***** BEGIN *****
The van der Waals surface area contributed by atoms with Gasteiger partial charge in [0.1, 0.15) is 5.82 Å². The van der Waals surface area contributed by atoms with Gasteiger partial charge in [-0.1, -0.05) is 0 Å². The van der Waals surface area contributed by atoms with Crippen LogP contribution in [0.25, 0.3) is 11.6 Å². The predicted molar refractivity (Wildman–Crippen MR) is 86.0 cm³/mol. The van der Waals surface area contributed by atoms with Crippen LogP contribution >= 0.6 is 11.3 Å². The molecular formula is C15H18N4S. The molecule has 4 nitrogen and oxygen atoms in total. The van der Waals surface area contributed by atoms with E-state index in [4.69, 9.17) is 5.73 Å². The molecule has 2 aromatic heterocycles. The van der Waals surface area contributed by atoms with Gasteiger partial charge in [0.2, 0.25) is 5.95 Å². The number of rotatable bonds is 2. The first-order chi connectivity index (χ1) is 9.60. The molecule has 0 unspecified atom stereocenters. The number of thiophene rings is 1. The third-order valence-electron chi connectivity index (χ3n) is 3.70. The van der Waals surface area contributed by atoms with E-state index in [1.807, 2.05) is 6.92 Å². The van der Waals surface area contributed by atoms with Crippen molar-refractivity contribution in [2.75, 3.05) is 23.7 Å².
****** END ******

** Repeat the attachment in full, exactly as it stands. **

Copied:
The van der Waals surface area contributed by atoms with Gasteiger partial charge in [0.1, 0.15) is 5.82 Å². The van der Waals surface area contributed by atoms with Gasteiger partial charge in [-0.1, -0.05) is 0 Å². The van der Waals surface area contributed by atoms with Crippen LogP contribution in [0.25, 0.3) is 11.6 Å². The predicted molar refractivity (Wildman–Crippen MR) is 86.0 cm³/mol. The van der Waals surface area contributed by atoms with Crippen LogP contribution >= 0.6 is 11.3 Å². The molecular formula is C15H18N4S. The molecule has 4 nitrogen and oxygen atoms in total. The van der Waals surface area contributed by atoms with E-state index in [4.69, 9.17) is 5.73 Å². The molecule has 2 aromatic heterocycles. The van der Waals surface area contributed by atoms with Gasteiger partial charge in [0.2, 0.25) is 5.95 Å². The number of rotatable bonds is 2. The first-order chi connectivity index (χ1) is 9.60. The molecule has 0 unspecified atom stereocenters. The number of thiophene rings is 1. The third-order valence-electron chi connectivity index (χ3n) is 3.70. The van der Waals surface area contributed by atoms with E-state index in [1.807, 2.05) is 6.92 Å². The van der Waals surface area contributed by atoms with Crippen molar-refractivity contribution in [2.75, 3.05) is 23.7 Å².